9 Takeaways From the Wisconsin Spring Election

On Judge Jill Karofsky’s victory, Milwaukee’s defiant voters, more diversity in representation, the GOP backfire, the Democratic primary afterthought, disgraceful in-person voting, and more.

The Recombobulation Area is a weekly opinion column by veteran Milwaukee journalist Dan Shafer. Learn more about it here.

It was an of-the-times celebration for State Supreme Court Judge-elect Jill Karofsky — a campaign victory thank you video filmed in her front yard at a social distance from friends and family. Photo courtesy of the campaign.

The results from Wisconsin’s irresponsibly-held April 7 election are in. Let’s break it down.

1. The election was still a disgrace

A number of races on the spring election ballot wound up going the way I was hoping (thefour Recombobulation Area endorsements were winners), but it’s hard to feel truly excited about the results considering many of the ways they were cast. This was not a free and fair election,and the real danger to come from that tragic Tuesday would not have come from the reported results regardless of what happened. News of the coronavirus-related death of Revall Burke, a poll worker in Chicago, broke Monday afternoon, and it’s hard not to think of a similar fate that could befall a Wisconsinite who might have been forced to make the choice between ensuring their own safety and exercising their right to vote.  

This election still should not have happened in the way that it happened. The Wisconsin Department of Health Services will be tracking election day COVID-19 transmission, and as the department said in a press release, “DHS will not have a full picture of the impact for several weeks as it does take some time for people to develop symptoms.” 

We won’t know what kind of public health damage this did to Wisconsin for some time, but we know that this election did real damage to our democracy. Far too many voters were disenfranchised. Dwight Bowie, who marched for civil rights 50 years ago in Milwaukee and hasn’t missed a vote since, was denied his right to vote after his ballot didn’t arrive in time. There are many more stories like his. The results of this election do not change the fact that this is a real warning to the rest of the country on how not to conduct an election during a pandemic. We need to get better at this before Election Day in November. Much better. 

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2. Milwaukee’s defiant voters

Wisconsin Republicans, in their complete refusal to work with Gov. Evers to make any kind of accommodations to delay the election date or shift it to vote by mail, forced people to make impossible decisions on election day. 

But Milwaukee — the state’s epicenter for the coronavirus crisis, with 1,775 confirmed cases and 86 deaths in the County as of Monday night — responded. Most of that response came in the form of absentee voting, which is how more than 90 percent of the county’s ballots were cast. The Sunday before the election delivered an unforgettable scene with people waiting for more than two hours in their cars for drive-through voting, with almost no one leaving the line. But that also came at the city’s polling places on Tuesday, the number of which reduced to just five due to poll worker shortages.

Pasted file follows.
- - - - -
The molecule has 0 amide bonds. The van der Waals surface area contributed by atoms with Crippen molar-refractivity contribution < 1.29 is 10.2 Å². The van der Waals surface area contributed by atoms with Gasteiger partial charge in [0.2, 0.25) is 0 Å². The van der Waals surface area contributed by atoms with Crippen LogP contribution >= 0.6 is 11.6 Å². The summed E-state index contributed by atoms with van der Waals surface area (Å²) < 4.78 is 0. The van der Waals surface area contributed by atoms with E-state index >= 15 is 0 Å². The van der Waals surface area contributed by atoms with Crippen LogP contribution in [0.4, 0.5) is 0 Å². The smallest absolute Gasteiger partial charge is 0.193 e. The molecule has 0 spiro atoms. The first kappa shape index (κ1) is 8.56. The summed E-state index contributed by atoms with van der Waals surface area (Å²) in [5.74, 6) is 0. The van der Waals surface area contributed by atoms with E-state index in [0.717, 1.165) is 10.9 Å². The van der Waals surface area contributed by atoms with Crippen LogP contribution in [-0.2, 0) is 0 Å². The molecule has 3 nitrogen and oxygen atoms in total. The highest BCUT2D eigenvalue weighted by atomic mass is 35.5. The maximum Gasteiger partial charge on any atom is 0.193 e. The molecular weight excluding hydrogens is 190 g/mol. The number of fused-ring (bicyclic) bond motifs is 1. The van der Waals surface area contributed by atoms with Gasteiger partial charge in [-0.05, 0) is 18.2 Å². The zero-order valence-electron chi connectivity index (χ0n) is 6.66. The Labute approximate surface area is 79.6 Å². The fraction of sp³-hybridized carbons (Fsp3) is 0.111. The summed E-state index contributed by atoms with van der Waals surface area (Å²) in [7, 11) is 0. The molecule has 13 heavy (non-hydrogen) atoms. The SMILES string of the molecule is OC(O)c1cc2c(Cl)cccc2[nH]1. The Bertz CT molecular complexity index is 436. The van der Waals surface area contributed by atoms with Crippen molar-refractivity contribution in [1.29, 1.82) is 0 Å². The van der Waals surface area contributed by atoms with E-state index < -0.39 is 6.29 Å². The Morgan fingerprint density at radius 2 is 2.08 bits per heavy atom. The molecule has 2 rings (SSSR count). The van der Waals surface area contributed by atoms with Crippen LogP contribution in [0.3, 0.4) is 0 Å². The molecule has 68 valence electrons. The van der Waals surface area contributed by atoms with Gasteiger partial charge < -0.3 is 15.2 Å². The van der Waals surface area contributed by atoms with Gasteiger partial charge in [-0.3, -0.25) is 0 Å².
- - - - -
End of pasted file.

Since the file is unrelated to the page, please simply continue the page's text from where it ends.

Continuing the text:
Milwaukee brought a defiant energy to the polls that day. People waited for hours, wearing masks and gloves, demanding for their voices to be heard, their votes to be counted.

And as the rain fell in an early evening storm, Milwaukee voters kept their place in line, unwavering in their commitment to exercise their constitutional right. Something tells me they would’ve stood firm in a hurricane. There was no stopping them. 

The defiance Milwaukee demonstrated on that tragic election day was the stuff of legend. This is a resilient town, and one that will rise when challenged. It’s one thing to make the best of a bad situation, it’s quite another to roar back at those who tried to silence your voice. The people who tried to shut Milwaukee up failed, and the people of this city triumphed in the face of tremendous adversity. 

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3. Wisconsin Republicans’ shameful shenanigans were unsuccessful

The Republicans’ politics-over-everything approach to forcing in-person voting in this election in order to win themselves a State Supreme Court seat clearly backfired. Wisconsinites are smart. They can recognize a cheap stunt when they see one, like how Assembly Speaker Robin Vos turned himself into a national laughingstock with his PPE antics at the polls on Tuesday, and like how the GOP went to every length possible to ensure in-person voting, advice from health professionals be damned, if it meant better odds for a Daniel Kelly victory. 

People are going to remember this moment. It’s a defining decision for Robin Vos, Scott Fitzgerald, party chair Andrew Hitt, and the rest of the state’s Republican leadership. This is a loss on multiple levels for this craven crew. 

4. There’s more diversity in Milwaukee leadership

Milwaukee’s political representation is starting to look more and more like the diverse city and county that it represents.

With his narrow victory, David Crowley will become the first black County Executive elected to serve a full term in Milwaukee County. The 33-year-old soon-to-be-former state representative will hold the highest elected office for a person of color in the 1.6 million-person metropolitan area. In our interview earlier this year, Crowley noted the lack of representation among executives in both the public and private sector in Milwaukee, and his election begins to change that. The mayor’s office won’t be seeing similar change, after Tom Barrett defeated State Senator Lena Taylor by a wide margin, but Crowley's election marks real progress for Milwaukee.